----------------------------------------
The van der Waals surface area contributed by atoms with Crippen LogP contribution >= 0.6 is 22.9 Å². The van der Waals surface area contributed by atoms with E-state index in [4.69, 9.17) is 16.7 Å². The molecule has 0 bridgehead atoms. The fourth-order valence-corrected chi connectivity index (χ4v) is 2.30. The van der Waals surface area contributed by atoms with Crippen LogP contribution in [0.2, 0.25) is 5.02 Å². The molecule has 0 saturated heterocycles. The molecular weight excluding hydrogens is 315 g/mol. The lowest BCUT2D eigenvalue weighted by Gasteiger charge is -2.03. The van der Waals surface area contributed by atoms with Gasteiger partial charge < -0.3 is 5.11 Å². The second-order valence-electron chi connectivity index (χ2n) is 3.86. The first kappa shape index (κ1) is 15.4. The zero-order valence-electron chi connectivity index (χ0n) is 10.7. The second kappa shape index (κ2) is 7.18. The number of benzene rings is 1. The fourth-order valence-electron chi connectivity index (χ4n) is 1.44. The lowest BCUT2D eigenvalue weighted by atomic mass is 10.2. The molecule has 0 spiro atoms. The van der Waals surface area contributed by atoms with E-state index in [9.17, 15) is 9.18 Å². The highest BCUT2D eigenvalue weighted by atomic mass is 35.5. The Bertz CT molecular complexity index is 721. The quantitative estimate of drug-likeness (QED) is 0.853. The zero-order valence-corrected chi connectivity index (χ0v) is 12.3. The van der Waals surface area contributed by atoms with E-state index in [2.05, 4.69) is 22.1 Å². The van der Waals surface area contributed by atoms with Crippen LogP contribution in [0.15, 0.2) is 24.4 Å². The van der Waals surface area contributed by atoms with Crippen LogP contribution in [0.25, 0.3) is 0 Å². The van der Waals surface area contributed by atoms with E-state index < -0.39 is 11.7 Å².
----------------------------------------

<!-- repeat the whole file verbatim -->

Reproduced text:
The van der Waals surface area contributed by atoms with Crippen LogP contribution >= 0.6 is 22.9 Å². The van der Waals surface area contributed by atoms with E-state index in [4.69, 9.17) is 16.7 Å². The molecule has 0 bridgehead atoms. The fourth-order valence-corrected chi connectivity index (χ4v) is 2.30. The van der Waals surface area contributed by atoms with Crippen LogP contribution in [0.2, 0.25) is 5.02 Å². The molecule has 0 saturated heterocycles. The molecular weight excluding hydrogens is 315 g/mol. The lowest BCUT2D eigenvalue weighted by Gasteiger charge is -2.03. The van der Waals surface area contributed by atoms with Gasteiger partial charge < -0.3 is 5.11 Å². The second-order valence-electron chi connectivity index (χ2n) is 3.86. The first kappa shape index (κ1) is 15.4. The zero-order valence-electron chi connectivity index (χ0n) is 10.7. The second kappa shape index (κ2) is 7.18. The number of benzene rings is 1. The fourth-order valence-electron chi connectivity index (χ4n) is 1.44. The lowest BCUT2D eigenvalue weighted by atomic mass is 10.2. The molecule has 0 spiro atoms. The van der Waals surface area contributed by atoms with E-state index in [9.17, 15) is 9.18 Å². The highest BCUT2D eigenvalue weighted by atomic mass is 35.5. The Bertz CT molecular complexity index is 721. The quantitative estimate of drug-likeness (QED) is 0.853. The zero-order valence-corrected chi connectivity index (χ0v) is 12.3. The van der Waals surface area contributed by atoms with E-state index in [2.05, 4.69) is 22.1 Å². The van der Waals surface area contributed by atoms with Crippen LogP contribution in [0.15, 0.2) is 24.4 Å². The van der Waals surface area contributed by atoms with Crippen LogP contribution in [0.25, 0.3) is 0 Å². The van der Waals surface area contributed by atoms with E-state index < -0.39 is 11.7 Å².